Swedish randos (aka Dongery) from SPX 2005


§ There’s been some chatter over the last week or so over this public FB thread by Stephen Bissette about what he sees as exclusion of certain creators at indie comics shows. It sprang out of an older thread, and the conversation eventually includes Bill Kartalopoulos, who works with SPX and MoCCA, as well as Zack Soto of the just concluded Lineworks NW, Tom Spurgeon of the upcoming CXC show, and a lot of exhibitors past and present. The main complaint, it seems, is that there isn’t enough room at shows like SPX (the one which hurt the most feelings) and TCAF and Lineworks NW and so on and this leads to exclusion. Or as one Carl Antonowicz puts it:

If one’s work doesn’t meet the unstated aesthetic of the committee, one is out of luck.

Which is…yeah. If you’re gonna spend the money to put on an indie comics show—an undertaking so bereft of big profits that many of them are crowdfunded—you do get to choose what kind of comics you want to showcase there, and it turns out that people dedicated enough to actuallly put on a show generally have a pretty clear idea of what kind of comics they want to promote.

There are some sad stories in the comments—veteran cartoonist turned educator Don Simpson can’t get into the local indy show in his native Pittsburgh, and 90s mainstay David Chelsea was denied a table at Linework but gets a free table at the local Wizard show. And other people can’t get in and so on and so forth.

I have my own comment there, but if you read this site at all you can probably guess what I say: there are a zillion small shows out there and more coming. If you can’t find a local place to get set up and show your wares, you must live in a very remote spot. And yes, tables are expensive at some of these shows (but see next couple of items), but guess what: NO ONE PROMISED YOU’D BE ABLE TO MAKE MONEY AT THIS THING. There are more good cartoonists than ever and old-timers do have to compete against the new kids, who often have strong support networks via social media and colleagues from art school. And even if you build it, they may very well not come because you could be set up between Todd McFarlane and Kate Beaton.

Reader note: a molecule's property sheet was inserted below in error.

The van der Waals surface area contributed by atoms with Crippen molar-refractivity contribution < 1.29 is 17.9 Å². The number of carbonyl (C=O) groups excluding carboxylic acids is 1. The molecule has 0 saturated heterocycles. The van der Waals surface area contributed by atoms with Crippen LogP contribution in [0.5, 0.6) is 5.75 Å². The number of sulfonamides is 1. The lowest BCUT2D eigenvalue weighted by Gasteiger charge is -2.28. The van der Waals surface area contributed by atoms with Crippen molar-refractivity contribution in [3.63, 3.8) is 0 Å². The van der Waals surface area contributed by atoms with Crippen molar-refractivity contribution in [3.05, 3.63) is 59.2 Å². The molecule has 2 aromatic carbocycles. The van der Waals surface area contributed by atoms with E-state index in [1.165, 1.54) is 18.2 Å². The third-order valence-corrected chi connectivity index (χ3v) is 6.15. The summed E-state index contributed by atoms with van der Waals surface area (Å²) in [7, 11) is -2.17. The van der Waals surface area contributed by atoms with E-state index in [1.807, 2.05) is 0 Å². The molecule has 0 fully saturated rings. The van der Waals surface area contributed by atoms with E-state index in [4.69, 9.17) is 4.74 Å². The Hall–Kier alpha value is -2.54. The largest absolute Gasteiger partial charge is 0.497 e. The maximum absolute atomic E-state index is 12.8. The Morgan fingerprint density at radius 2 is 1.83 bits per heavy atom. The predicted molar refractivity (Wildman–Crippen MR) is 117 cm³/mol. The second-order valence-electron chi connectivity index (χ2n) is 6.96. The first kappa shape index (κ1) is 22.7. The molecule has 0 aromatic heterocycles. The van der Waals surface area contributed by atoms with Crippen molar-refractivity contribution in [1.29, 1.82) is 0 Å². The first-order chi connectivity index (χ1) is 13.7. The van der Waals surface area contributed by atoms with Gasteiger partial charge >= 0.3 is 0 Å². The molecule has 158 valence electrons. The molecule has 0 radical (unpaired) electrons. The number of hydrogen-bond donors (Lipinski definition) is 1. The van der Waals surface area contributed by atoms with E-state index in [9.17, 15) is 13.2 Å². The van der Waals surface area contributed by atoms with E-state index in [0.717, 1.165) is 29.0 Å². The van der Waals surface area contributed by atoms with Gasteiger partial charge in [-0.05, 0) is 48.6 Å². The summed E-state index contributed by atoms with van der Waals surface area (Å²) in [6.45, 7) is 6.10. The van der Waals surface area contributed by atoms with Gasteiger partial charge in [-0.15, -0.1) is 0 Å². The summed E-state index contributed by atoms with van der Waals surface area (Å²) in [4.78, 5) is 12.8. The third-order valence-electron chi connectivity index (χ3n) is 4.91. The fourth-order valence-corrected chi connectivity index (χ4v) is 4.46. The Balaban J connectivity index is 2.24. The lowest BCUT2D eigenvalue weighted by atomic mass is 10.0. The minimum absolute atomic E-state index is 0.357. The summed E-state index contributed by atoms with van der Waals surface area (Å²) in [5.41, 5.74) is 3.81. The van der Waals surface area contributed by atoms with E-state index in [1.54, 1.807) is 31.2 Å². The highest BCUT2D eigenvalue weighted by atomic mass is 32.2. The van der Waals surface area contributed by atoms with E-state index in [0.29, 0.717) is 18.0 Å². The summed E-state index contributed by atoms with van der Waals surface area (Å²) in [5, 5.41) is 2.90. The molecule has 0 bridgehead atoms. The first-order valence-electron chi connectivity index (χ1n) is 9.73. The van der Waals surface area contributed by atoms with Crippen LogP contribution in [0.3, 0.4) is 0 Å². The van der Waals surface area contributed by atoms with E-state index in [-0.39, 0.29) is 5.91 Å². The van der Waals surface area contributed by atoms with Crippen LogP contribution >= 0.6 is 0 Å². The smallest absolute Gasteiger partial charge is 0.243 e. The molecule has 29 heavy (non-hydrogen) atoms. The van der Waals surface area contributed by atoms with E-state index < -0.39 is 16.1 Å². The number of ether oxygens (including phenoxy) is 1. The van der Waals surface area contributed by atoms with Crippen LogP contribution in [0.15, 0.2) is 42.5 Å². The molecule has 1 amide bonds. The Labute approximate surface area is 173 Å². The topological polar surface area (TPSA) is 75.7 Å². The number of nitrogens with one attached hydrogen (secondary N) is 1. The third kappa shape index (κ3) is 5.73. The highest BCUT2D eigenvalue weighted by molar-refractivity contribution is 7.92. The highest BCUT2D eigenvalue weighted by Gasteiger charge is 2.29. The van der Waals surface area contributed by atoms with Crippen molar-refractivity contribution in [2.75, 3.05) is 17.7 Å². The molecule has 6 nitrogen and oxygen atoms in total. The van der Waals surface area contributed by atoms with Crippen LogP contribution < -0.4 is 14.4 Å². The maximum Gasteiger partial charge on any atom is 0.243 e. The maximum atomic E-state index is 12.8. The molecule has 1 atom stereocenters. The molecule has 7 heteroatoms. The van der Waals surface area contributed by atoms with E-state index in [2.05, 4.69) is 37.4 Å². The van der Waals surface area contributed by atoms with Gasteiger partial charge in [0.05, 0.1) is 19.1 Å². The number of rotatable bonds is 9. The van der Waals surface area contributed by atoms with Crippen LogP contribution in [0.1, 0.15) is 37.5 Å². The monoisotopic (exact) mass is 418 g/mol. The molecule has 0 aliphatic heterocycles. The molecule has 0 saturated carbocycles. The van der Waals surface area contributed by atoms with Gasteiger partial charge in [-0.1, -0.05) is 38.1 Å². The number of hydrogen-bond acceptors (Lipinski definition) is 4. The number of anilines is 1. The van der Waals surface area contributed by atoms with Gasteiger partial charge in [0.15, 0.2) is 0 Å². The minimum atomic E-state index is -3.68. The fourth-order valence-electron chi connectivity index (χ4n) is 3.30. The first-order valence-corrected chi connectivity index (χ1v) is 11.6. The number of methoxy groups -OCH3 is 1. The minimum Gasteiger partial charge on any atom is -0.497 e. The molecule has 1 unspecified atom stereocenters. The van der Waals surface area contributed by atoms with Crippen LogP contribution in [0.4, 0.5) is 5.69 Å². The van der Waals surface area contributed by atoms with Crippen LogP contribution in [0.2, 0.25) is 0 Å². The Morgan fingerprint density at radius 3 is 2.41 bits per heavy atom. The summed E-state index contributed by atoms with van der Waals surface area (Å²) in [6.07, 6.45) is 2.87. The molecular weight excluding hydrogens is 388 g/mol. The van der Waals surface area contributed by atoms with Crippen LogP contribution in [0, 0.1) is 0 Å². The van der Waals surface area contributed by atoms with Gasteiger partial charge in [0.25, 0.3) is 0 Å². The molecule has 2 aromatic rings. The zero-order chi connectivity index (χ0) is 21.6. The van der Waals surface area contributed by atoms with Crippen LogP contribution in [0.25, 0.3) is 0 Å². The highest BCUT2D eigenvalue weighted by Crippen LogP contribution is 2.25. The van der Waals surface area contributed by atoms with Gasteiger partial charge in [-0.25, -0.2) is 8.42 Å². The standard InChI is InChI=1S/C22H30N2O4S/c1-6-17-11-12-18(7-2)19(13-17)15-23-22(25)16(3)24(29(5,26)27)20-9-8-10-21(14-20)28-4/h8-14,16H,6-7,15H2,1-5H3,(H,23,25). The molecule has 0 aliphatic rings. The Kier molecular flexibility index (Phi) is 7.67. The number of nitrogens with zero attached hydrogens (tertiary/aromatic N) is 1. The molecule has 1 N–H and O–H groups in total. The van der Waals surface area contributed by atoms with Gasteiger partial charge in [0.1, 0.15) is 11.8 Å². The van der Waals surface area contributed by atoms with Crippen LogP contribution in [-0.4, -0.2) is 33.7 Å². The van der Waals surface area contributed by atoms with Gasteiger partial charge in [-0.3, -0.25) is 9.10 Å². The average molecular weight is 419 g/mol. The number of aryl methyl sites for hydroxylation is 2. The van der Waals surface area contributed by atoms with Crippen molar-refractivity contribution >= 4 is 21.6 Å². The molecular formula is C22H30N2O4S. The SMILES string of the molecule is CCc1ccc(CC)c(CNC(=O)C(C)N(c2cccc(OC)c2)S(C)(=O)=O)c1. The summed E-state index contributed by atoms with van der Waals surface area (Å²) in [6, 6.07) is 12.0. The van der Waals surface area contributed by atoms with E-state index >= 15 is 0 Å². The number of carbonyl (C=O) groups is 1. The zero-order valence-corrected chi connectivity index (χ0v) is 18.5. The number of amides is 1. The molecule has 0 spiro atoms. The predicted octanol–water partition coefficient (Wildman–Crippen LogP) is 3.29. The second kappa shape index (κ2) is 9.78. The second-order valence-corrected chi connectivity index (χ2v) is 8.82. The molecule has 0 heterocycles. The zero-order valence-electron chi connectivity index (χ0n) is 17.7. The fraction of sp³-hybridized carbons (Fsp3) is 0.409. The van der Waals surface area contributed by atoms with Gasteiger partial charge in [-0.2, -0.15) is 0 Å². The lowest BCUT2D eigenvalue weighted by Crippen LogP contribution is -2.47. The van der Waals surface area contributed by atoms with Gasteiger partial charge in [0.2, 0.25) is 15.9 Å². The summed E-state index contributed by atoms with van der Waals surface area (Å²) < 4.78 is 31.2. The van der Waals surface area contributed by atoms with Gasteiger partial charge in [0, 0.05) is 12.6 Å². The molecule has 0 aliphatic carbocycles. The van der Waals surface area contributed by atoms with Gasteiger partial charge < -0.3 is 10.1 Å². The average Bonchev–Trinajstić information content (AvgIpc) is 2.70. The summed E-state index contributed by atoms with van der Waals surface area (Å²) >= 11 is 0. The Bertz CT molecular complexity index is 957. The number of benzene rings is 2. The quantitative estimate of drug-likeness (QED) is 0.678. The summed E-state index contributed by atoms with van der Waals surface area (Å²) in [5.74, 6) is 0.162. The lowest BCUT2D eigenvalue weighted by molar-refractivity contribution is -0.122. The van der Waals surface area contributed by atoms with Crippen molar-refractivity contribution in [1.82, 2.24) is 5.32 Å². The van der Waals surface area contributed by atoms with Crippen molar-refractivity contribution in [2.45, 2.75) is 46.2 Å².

Is this a competition? Sort of. While comics people are generally inclusive to a fault, the moment you put your first line on paper/screen you started competing for attention and acclaim (which come in unlimited amounts) and for money and space (which come in more limited amounts.)

One aspect of CAFs/indie shows that gets thrown around a bit in the thread is how they have become an alternative distribution system. It’s true a lot of publishers rely on CAFs to make a lot of their profits. This is far from healthy, but we’re still talking work that is of a niche appeal, and we have an indie comics reading audience that really likes buying their comics at shows where they can get a signed edition, have a personal transaction and maybe even buy some other stuff they didn’t know about that is normally warehoused in a shoebox under the creator’s sofa.

So while I understand the frustration of people who can’t get in to certain very popular events, there are lots of other ways to get out there. And all of this is going to change more. A column by the late great Dylan Williams from 2011 where he’s rethinking his convention strategy shows now much the landscape has changed in a more four years..and in four years it will have changed some more.